San Francisco Giants: Predicting in-Season Trades the Team Will Need to Make

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San Francisco Giants: Predicting in-Season Trades the Team Will Need to Make
Ben Margot

It's never too early for a GM's wheels to start turning.  

The San Francisco Giants are off to a solid start. The starting rotation has demonstrated good form, in particular new acquisition Tim Hudson. The offense is finding ways to win, with first baseman Brandon Belt producing and center fielder Angel Pagan firing on all cylinders at the plate.  

GM Brian Sabean added a few key pieces in the offseason to complement a lineup left largely intact from last season. The primary differences thus far: Mike Morse is the everyday left fielder, Hudson replaces Barry Zito in the starting rotation, Pagan is healthy and Belt appears to finally have harnessed his potential to become a power hitter.  

With a record of 11-8 and early-season success against NL West division title favorite Los Angeles Dodgers, it's a little preemptive to start talking in-season trades. Sure, right fielder Hunter Pence is struggling at the plate (.181 batting average) and third baseman Pablo Sandoval is faring even worse (.171 batting average).  Tim Lincecum has a swollen 6.43 ERA, with Ryan Vogelsong not far behind with a 5.40 ERA.  

But assessing weaknesses now and taking player performance off these early goings is, well, preemptive. However, we can begin to look at the larger picture, as I'm sure Sabean is already doing.  

USA TODAY Sports

Madison Bumgarner, Matt Cain and Tim Hudson are all performing well and are expected to continue to perform well. Lincecum's two-year contract comes with a full no-trade clause. Vogelsong is the lone option in the starting five to be traded, but the Giants appear to have faith in the late-blooming right-hander, and the addition of Hudson in the offseason was their move to bolster the rotation. Additionally, Vogelsong is coming off a brilliant start against the Dodgers, allowing just one run in six innings of work. His command was back in that game, as Vogey surrendered only two walks.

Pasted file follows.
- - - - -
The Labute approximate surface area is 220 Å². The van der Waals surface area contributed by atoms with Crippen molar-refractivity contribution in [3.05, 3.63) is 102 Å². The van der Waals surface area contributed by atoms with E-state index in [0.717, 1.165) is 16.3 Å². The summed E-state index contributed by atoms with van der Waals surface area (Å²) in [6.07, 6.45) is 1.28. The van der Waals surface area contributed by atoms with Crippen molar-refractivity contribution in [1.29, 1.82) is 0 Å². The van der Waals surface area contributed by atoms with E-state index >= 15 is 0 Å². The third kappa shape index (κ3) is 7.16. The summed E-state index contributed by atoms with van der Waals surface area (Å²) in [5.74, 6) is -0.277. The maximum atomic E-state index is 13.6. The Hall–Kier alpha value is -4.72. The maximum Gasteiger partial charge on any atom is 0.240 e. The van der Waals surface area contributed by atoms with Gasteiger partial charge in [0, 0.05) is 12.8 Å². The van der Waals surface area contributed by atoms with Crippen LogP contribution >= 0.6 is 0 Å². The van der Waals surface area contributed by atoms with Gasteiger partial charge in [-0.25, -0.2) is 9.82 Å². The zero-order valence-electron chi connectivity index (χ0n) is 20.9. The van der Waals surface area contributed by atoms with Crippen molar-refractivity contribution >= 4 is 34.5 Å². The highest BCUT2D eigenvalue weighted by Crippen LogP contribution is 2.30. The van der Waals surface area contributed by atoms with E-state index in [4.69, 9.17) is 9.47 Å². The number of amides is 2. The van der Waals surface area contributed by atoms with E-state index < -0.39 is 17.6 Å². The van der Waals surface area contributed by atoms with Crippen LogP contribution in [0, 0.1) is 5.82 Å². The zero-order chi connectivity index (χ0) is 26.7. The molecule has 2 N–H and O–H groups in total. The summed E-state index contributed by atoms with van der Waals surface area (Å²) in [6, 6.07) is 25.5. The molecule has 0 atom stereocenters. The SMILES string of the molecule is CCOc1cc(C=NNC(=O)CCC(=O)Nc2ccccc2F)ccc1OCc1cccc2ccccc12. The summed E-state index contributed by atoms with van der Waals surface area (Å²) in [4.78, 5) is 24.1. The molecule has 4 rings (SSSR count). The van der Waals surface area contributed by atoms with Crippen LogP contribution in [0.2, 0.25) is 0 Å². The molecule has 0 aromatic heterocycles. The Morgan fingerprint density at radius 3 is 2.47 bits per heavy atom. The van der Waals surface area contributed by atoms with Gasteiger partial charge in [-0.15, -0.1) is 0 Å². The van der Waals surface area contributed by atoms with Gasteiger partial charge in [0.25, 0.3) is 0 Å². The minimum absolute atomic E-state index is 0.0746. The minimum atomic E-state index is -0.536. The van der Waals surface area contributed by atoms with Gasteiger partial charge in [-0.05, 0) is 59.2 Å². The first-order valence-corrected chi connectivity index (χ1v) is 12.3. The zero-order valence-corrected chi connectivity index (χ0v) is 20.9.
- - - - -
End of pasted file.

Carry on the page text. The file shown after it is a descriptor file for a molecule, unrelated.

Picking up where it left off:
In terms of starting pitching, Sabean and the Giants will probably stay put.  

It would also be surprising to deal any of the outfielders: Morse is the new "chosen one" in left field, Pence will get it together and is an essential component in the lineup, and Pagan is the first true leadoff hitter the Giants have had since Aaron Rowand...oh, wait.  

The Giants have illustrated patience in developing the two Brandons: Brandon Belt and Brandon Crawford. Why Sabean would deal them now just as they're both hitting their respective strides is beyond comprehension, at least at this stage of the season.  

Sandoval is a question mark in the infield, as is the second base position in general. If or when Marco Scutaro returns will determine a lot. Henry Schulman at SFGate.com writes:

This is turning into a sadder story for the Giants by the day. Whenever we ask about him we get the same answer. He continues to do baseball work and conditioning in Arizona in hopes of calming his back issues. But he is not playing in extended-spring games.

A lot of folks are asking me about alternatives if Scutaro cannot come back this year. Remember, few trades are made this time of year. They are very rare, and a buyer would have to pay a very steep price.

JACK DEMPSEY

Hopefully the Scutaro saga has a happier ending than what happened to Freddy Sanchez a few years back. If anything, this dilemma reveals a kink in the Giants lineup: They need depth off the bench. Joaquin Arias is a decent utility-man option and Brandon Hicks is promising, but neither can (currently, at least) match the production Scutaro would bring to the lineup.  

And the Giants need a scarier pinch-hitting option off the bench, especially if they hope to contend. A Pat Burrell-type comes to mind. 

Sandoval is another potential bargaining chip, but I still hesitate. Maybe it's my own personal fandom getting in the way, but watching a guy hit three home runs in a World Series game is just plain impressive. He has so much potential that the Giants have seen payoff before. It's just never been consistent production and, at a certain point, tough decisions need to be made. But I'm still holding off, especially considering the lack of alternatives at third base.  

Baseball trades often come suddenly and out of the woodwork, so who knows what's going on in the mind of Sabean. The Giants GM is known for his patience, so Giants fans should expect to wait and see depending on how the season really begins to play out.

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